One thing that makes all ASP gatherings exciting has always been our unique emphasis on interactions—ASP folks DO things together so that we can learn together. NY Workshop participants work with one another to develop or enhance our individual lessons, materials, presentations, or any other part of our professional endeavors. No one who comes is allowed to be a back-bencher. If you would like to attend, please let us know whether you want to share one of your own materials or ideas, lead a discussion on a topic we all wrestle with etc., or comment on ideas presented by other participants, or both. And please let us know whether you think your topic/question/issue/material/presentation lends itself to our morning’s theme or to the more open-ended part of our agenda. When we confirm who will attend and what specific questions the participants plan to address, we will send out a finalized workshop agenda.

RSVP to Kris and Linda, at addresses below and cc’d above

Since this is not a formal conference there is no fee to attend. We hope to see many of you soon!

Kris Franklin Linda Feldman
New York Law School Brooklyn Law School
kris.franklin@nyls.edu linda.feldman@brooklaw.edu

Kris Franklin/Professor of Law/Director, Academic Initiatives & Co-Director, NYLS Initiative for Excellence in Law Teaching
New York Law School/185 West Broadway/New York, NY 10013/212.431.2353
Linda

Linda Feldman/Associate Professor and Director, Academic Success Program.
Brooklyn Law School/250 Joralemon Street/Brooklyn, New York, 11201/718.780.7929

March 20, 2016 in Meetings | Permalink | Comments (0)

Thursday, March 17, 2016

Academic Advising

It is the time of the year when 1Ls are anxious as they face their second set of finals, 2Ls are overwhelmed with the rigors of the 2L workload and the pressure to line up a job for the summer, and 3Ls are feeling antsy to graduate and anxious about the approaching bar exam. Whether you are working with 1Ls, 2Ls, or 3Ls, academic advising can help students feel empowered instead of crazed. What exactly is academic advising? Academic advising helps students understand educational options and opportunities that are available to them, and shows them how to develop a plan that will help them achieve their educational and career goals.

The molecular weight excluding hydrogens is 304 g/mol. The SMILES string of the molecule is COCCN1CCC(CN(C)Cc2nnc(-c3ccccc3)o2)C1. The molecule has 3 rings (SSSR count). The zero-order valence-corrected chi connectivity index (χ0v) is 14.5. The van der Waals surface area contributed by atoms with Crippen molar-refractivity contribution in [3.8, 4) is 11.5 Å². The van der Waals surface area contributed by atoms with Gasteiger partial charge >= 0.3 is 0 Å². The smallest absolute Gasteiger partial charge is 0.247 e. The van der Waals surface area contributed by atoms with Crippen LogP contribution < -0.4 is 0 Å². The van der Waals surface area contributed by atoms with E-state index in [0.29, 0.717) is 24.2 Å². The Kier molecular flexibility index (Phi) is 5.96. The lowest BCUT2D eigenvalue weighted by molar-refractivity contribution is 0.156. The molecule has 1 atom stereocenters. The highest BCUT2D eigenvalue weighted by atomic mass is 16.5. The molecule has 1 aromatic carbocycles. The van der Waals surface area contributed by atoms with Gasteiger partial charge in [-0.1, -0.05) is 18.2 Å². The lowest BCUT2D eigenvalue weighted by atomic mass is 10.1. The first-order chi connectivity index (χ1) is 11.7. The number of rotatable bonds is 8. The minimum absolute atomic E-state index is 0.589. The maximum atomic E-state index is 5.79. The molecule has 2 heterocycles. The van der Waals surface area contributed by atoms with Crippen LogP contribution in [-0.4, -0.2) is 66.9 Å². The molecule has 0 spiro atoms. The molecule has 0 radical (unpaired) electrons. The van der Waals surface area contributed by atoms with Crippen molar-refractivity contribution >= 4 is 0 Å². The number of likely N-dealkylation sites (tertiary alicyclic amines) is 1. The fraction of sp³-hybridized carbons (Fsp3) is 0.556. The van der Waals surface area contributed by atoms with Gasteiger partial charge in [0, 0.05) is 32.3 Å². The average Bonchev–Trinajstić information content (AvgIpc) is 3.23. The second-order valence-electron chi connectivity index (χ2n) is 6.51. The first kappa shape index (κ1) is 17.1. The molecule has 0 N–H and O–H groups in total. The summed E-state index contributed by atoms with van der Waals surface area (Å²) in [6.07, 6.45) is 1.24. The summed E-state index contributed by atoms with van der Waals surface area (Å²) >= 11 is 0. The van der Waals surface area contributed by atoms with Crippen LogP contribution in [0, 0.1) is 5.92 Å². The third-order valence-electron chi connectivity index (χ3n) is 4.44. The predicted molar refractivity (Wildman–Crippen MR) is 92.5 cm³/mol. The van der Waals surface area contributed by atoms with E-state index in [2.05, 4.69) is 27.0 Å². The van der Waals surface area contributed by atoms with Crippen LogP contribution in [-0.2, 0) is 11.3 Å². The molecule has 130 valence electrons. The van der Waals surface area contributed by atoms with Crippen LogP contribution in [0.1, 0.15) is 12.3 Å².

When I meet with students for academic advising, I first ask them a series of questions. These questions help me to understand who they are as a learner, as well as, get a sense of their future career goals. Here are a few questions to help guide your conversations regarding academic advising and course planning.

1Ls

  • In your first year, which class was your favorite? Why? Did you like the style of teaching, the content of the material, or the classroom dynamic?
  • Which class was your least favorite? Why? Did you dislike the style of teaching, the content of the material, or the classroom dynamic?
  • Why did you want to go to law school? Have your goals shifted since beginning law school?
  • Which classes that are being offered next year seem most interesting to you?
  • Where do you plan to take the bar exam?
  • How did you perform on your final exams? In legal writing? Have you determined ways to improve your future performance?
  • Consider the sequencing of courses and prerequisites if applicable.
  • Also, consider how often certain courses are offered. For example, some courses are only offered in the fall, while others are offered every other year. If certain courses are a priority for you, incorporate this into your plan.

2Ls

  • How did your upper level classes compare to your first year coursework?
  • Do you feel more engaged with the material in your current courses? Why or why not?
  • Do you still have requirements to fulfill? Courses? Pro bono hours? Experiential credits? Writing credits?
  • Have you taken Professional Responsibility? If yes, have you registered for the Multistate Professional Responsibility Exam? If not, when do you plan to take it?
  • How many bar tested courses have you taken? Which ones do you plan to take before graduation?
  • How can you plan for your bar study in advance even if you are not taking all of the bar tested subjects as a law student?
  • Create a few alternate plans just in case certain courses are overenrolled, not offered, or conflict with your other choices.

3Ls

  • Do you have any requirements that still need to be fulfilled before graduation? Courses? Pro bono hours? Experiential credits? Writing credits?
  • Do you plan to work during your last year? How will you manage your course work and your job responsibilities?
  • Are there particular areas of law the interest you? Take at least one class that is not required, but that interests you, you are curious about, or it just seems like fun.